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Guideline for Disinfection and Sterilization in Healthcare Facilities, 2008

Guideline for Disinfection and Sterilization in Healthcare Facilities, 2008 [PDF - 948 KB]

Reuse of Single-Use Medical Devices

The reuse of single-use medical devices began in the late 1970s. Before this time most devices were considered reusable. Reuse of single-use devices increased as a cost-saving measure. Approximately 20 to 30% of U.S. hospitals reported that they reuse at least one type of single-use device. Reuse of single-use devices involves regulatory, ethical, medical, legal and economic issues and has been extremely controversial for more than two decades990. The U.S. public has expressed increasing concern regarding the risk of infection and injury when reusing medical devices intended and labeled for single use. Although some investigators have demonstrated it is safe to reuse disposable medical devices such as cardiac electrode catheters, 991-993 additional studies are needed to define the risks 994 and document the benefits. In August 2000, FDA released a guidance document on single-use devices reprocessed by third parties or hospitals995. In this guidance document, FDA states that hospitals or third-party reprocessors will be considered "manufacturers" and regulated in the same manner. A reused single-use device will have to comply with the same regulatory requirements of the device when it was originally manufactured. This document presents FDA's intent to enforce premarket submission requirements within 6 months (February 2001) for class III devices (e.g., cardiovascular intra-aortic balloon pump, transluminal coronary angioplasty catheter); 12 months (August 2001) for class II devices (e.g., blood pressure cuff, bronchoscope biopsy forceps); and 18 months (February 2002) for class I devices (e.g., disposable medical scissors, ophthalmic knife). FDA uses two types of premarket requirements for nonexempt class I and II devices, a 510(k) submission that may have to show that the device is as safe and effective as the same device when new, and a premarket approval application. The 510(k) submission must provide scientific evidence that the device is safe and effective for its intended use. FDA allowed hospitals a year to comply with the nonpremarket requirements (registration and listing, reporting adverse events associated with medical devices, quality system regulations, and proper labeling). The options for hospitals are to stop reprocessing single-use devices, comply with the rule, or outsource to a third-party reprocessor. FDA guidance document does not apply to permanently implantable pacemakers, hemodialyzers, opened but unused single-use devices, or healthcare settings other than acute-care hospitals. The reuse of single use medical devices continues to be an evolving area of regulations. For this reason, healthcare workers should refer to FDA for the latest guidance (www.fda.gov)996.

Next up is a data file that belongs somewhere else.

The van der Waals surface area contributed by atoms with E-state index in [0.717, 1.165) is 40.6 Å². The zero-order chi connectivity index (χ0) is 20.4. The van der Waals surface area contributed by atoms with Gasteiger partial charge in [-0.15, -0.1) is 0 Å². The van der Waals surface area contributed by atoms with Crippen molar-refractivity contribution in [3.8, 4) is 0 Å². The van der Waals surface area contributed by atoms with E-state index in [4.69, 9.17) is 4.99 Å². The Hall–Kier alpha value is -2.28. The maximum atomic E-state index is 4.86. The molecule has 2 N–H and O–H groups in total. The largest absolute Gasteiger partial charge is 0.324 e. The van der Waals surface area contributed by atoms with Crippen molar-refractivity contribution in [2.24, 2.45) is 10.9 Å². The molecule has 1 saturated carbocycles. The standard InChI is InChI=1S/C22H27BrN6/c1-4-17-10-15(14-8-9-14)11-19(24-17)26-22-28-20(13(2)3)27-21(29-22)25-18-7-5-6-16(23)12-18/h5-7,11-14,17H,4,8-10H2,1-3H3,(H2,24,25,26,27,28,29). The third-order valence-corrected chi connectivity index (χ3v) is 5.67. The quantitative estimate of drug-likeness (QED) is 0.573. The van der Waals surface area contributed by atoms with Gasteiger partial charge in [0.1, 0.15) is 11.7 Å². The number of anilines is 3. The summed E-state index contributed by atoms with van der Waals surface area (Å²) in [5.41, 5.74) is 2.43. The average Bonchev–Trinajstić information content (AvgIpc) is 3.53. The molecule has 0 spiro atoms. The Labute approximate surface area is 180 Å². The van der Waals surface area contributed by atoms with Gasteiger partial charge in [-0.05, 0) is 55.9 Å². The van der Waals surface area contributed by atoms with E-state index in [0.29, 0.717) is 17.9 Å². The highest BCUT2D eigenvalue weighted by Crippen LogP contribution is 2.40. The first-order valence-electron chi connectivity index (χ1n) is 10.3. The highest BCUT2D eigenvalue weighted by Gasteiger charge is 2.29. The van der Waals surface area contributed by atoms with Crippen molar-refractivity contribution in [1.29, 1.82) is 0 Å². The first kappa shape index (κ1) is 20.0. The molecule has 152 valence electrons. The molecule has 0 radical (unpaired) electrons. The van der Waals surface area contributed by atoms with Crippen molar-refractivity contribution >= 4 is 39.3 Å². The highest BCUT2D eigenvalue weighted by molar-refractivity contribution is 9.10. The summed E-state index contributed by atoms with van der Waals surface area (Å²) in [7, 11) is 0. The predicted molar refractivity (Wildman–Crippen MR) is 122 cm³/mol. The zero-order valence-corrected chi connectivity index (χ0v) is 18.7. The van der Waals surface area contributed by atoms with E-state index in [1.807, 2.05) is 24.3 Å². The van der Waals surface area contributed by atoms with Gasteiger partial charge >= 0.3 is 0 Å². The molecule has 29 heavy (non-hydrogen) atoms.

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Conclusion

When properly used, disinfection and sterilization can ensure the safe use of invasive and non-invasive medical devices. However, current disinfection and sterilization guidelines must be strictly followed.

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Web-Based Disinfection and Sterilization Resources

Additional information about disinfection and sterilization is available at the following dedicated websites:

Food and Drug Administration, Rockville, Maryland
http://www.fda.gov/dcrh/ode/germlab.html

Environmental Protection Agency, Washington, D.C.
http://www.epa.gov/oppad001/chemregindex.htm

Centers for Disease Control and Prevention, Atlanta, Georgia
http://www.cdc.gov/ncidod/dhqp/sterile.html

University of North Carolina, Chapel Hill, North Carolina
http://www.disinfectionandsterilization.org 82

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